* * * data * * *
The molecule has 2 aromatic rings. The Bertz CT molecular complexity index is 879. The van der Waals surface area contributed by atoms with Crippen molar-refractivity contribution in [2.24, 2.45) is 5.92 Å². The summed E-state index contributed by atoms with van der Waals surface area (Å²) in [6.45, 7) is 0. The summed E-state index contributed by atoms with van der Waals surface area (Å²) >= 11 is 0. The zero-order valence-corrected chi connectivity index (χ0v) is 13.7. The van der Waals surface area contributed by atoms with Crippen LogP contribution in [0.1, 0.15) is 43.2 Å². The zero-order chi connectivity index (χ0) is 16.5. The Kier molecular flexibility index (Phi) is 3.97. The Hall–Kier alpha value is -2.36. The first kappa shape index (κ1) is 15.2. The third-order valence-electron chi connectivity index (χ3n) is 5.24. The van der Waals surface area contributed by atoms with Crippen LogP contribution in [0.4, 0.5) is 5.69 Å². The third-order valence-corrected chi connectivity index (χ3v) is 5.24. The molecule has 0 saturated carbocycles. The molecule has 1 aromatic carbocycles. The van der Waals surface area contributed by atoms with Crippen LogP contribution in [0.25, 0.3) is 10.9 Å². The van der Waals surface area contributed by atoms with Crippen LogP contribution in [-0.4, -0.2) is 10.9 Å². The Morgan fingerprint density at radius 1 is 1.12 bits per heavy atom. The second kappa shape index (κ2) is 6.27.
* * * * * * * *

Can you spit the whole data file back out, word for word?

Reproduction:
The molecule has 2 aromatic rings. The Bertz CT molecular complexity index is 879. The van der Waals surface area contributed by atoms with Crippen molar-refractivity contribution in [2.24, 2.45) is 5.92 Å². The summed E-state index contributed by atoms with van der Waals surface area (Å²) in [6.45, 7) is 0. The summed E-state index contributed by atoms with van der Waals surface area (Å²) >= 11 is 0. The zero-order valence-corrected chi connectivity index (χ0v) is 13.7. The van der Waals surface area contributed by atoms with Crippen LogP contribution in [0.1, 0.15) is 43.2 Å². The zero-order chi connectivity index (χ0) is 16.5. The Kier molecular flexibility index (Phi) is 3.97. The Hall–Kier alpha value is -2.36. The first kappa shape index (κ1) is 15.2. The third-order valence-electron chi connectivity index (χ3n) is 5.24. The van der Waals surface area contributed by atoms with Crippen LogP contribution in [0.4, 0.5) is 5.69 Å². The third-order valence-corrected chi connectivity index (χ3v) is 5.24. The molecule has 0 saturated carbocycles. The molecule has 1 aromatic carbocycles. The van der Waals surface area contributed by atoms with Crippen LogP contribution in [0.25, 0.3) is 10.9 Å². The van der Waals surface area contributed by atoms with Crippen LogP contribution in [-0.4, -0.2) is 10.9 Å². The Morgan fingerprint density at radius 1 is 1.12 bits per heavy atom. The second kappa shape index (κ2) is 6.27.